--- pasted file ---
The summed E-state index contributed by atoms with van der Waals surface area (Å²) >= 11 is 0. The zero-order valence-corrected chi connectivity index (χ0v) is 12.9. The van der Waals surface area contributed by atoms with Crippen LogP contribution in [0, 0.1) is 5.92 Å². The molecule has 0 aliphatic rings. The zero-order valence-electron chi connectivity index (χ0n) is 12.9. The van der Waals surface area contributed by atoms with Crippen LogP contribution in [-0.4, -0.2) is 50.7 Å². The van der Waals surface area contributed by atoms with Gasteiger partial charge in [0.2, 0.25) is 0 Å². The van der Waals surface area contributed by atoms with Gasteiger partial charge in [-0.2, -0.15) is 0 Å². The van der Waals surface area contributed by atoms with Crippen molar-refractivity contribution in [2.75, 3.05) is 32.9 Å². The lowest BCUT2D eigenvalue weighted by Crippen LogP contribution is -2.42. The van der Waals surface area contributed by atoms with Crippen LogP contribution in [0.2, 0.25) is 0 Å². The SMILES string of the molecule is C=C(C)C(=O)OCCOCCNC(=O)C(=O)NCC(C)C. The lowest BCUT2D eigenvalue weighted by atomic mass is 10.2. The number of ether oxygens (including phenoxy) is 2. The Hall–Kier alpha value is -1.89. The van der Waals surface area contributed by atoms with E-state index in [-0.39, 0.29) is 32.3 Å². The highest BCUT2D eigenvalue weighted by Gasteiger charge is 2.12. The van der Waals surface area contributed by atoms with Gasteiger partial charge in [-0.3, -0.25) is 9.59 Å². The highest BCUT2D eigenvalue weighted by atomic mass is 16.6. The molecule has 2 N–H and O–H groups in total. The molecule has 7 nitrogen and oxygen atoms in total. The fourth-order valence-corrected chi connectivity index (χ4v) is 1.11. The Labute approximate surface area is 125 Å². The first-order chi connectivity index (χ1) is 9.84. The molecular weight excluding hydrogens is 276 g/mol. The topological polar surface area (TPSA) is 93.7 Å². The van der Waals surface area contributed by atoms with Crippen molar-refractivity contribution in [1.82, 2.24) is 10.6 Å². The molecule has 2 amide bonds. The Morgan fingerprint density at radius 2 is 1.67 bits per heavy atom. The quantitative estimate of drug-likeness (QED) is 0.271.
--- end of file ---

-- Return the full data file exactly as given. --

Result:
The summed E-state index contributed by atoms with van der Waals surface area (Å²) >= 11 is 0. The zero-order valence-corrected chi connectivity index (χ0v) is 12.9. The van der Waals surface area contributed by atoms with Crippen LogP contribution in [0, 0.1) is 5.92 Å². The molecule has 0 aliphatic rings. The zero-order valence-electron chi connectivity index (χ0n) is 12.9. The van der Waals surface area contributed by atoms with Crippen LogP contribution in [-0.4, -0.2) is 50.7 Å². The van der Waals surface area contributed by atoms with Gasteiger partial charge in [0.2, 0.25) is 0 Å². The van der Waals surface area contributed by atoms with Gasteiger partial charge in [-0.2, -0.15) is 0 Å². The van der Waals surface area contributed by atoms with Crippen molar-refractivity contribution in [2.75, 3.05) is 32.9 Å². The lowest BCUT2D eigenvalue weighted by Crippen LogP contribution is -2.42. The van der Waals surface area contributed by atoms with Crippen LogP contribution in [0.2, 0.25) is 0 Å². The SMILES string of the molecule is C=C(C)C(=O)OCCOCCNC(=O)C(=O)NCC(C)C. The lowest BCUT2D eigenvalue weighted by atomic mass is 10.2. The number of ether oxygens (including phenoxy) is 2. The Hall–Kier alpha value is -1.89. The van der Waals surface area contributed by atoms with E-state index in [-0.39, 0.29) is 32.3 Å². The highest BCUT2D eigenvalue weighted by Gasteiger charge is 2.12. The van der Waals surface area contributed by atoms with Gasteiger partial charge in [-0.3, -0.25) is 9.59 Å². The highest BCUT2D eigenvalue weighted by atomic mass is 16.6. The molecule has 2 N–H and O–H groups in total. The molecule has 7 nitrogen and oxygen atoms in total. The fourth-order valence-corrected chi connectivity index (χ4v) is 1.11. The Labute approximate surface area is 125 Å². The first-order chi connectivity index (χ1) is 9.84. The molecular weight excluding hydrogens is 276 g/mol. The topological polar surface area (TPSA) is 93.7 Å². The van der Waals surface area contributed by atoms with Crippen molar-refractivity contribution in [1.82, 2.24) is 10.6 Å². The molecule has 2 amide bonds. The Morgan fingerprint density at radius 2 is 1.67 bits per heavy atom. The quantitative estimate of drug-likeness (QED) is 0.271.